(The Center Square) – With Ohioans facing an ongoing curfew and continued pressure from Gov. Mike DeWine to stay at home, the state’s largest city plans to take steps to help both restaurants and their customers.
In an effort to help small businesses and the restaurant community, the Columbus City Council announced plans for legislation to cap third-party delivery services, according to President Pro Tem Elizabeth Brown and Council President Shannon G. Hardin.
“Exorbitant delivery fees being sent to out-of-state corporations just make no sense when our local businesses are fighting so hard to keep up during this pandemic,” Brown said. “Capping those fees protects not only the restaurants who feed our residents but also the workers who make them run by also ensuring delivery driver pay and gratuity is protected under the new fee cap.”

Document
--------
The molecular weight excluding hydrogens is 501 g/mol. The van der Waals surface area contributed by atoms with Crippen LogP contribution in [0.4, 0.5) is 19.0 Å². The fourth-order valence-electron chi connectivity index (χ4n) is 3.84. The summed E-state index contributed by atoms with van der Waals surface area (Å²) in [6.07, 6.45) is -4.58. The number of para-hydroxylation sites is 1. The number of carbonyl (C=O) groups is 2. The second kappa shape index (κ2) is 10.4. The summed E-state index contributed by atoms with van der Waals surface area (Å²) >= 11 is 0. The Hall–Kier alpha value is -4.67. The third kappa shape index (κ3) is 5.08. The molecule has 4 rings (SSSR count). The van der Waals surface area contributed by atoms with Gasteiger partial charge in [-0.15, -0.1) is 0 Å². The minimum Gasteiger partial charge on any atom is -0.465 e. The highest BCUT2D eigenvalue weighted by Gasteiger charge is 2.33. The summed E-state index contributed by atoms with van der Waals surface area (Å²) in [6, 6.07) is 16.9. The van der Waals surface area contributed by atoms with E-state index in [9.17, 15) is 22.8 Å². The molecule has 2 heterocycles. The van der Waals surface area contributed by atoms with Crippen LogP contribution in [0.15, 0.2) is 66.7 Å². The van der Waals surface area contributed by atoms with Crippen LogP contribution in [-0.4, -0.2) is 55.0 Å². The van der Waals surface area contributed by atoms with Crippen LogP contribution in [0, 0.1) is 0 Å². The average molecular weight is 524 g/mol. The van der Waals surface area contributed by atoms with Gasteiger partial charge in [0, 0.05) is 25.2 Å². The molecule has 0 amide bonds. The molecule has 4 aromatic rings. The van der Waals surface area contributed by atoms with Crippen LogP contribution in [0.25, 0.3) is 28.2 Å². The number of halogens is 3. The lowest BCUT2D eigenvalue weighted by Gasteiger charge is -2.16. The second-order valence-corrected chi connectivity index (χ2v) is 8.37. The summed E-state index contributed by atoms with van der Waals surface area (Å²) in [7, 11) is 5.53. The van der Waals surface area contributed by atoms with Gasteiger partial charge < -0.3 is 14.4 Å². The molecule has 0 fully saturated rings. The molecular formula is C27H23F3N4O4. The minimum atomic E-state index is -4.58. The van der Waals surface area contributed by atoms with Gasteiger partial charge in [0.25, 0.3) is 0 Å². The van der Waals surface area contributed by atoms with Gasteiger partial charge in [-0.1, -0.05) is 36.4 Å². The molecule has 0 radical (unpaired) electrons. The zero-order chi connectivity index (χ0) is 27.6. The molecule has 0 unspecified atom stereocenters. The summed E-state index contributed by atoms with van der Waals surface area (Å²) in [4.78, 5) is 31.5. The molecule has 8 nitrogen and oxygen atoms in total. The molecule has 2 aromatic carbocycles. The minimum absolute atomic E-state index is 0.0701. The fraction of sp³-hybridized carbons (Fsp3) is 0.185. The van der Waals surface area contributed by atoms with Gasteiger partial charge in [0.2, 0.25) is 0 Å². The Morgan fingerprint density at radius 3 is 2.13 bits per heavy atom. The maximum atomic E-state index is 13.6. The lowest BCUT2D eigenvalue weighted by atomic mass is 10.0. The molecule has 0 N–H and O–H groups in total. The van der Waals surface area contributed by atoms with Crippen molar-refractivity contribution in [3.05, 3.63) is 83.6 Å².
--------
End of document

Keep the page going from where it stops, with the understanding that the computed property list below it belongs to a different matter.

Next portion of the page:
As the COVID-19 pandemic continues, the state of Ohio has relaxed regulations on restaurants and bars, allowing liquor to be sold and delivered as part of the meal. Many Ohio cities also have allowed restaurant and bars to more easily expand outdoor dining.
At the same time, more and more Ohioans are turning to meal-delivery companies, rather than leaving home. Many restaurants use third-party apps and websites to place orders, and according to Brown and Hardin, many of those delivery services include commission fees of 30% or more of the purchase price.
The legislation caps those fees at 15%, and it will remain in effect for 120 days after the pandemic restrictions on restaurants end. It also says delivery services cannot reduce pay or garnish tips from delivery drivers in response to the cap.
“With Franklin County’s rising COVID-19 rates and the stay-at-home advisory, we’re going to see even more small businesses relying on third-party delivery services. This legislation is critical to keep our small and independent restaurants afloat,” Hardin said.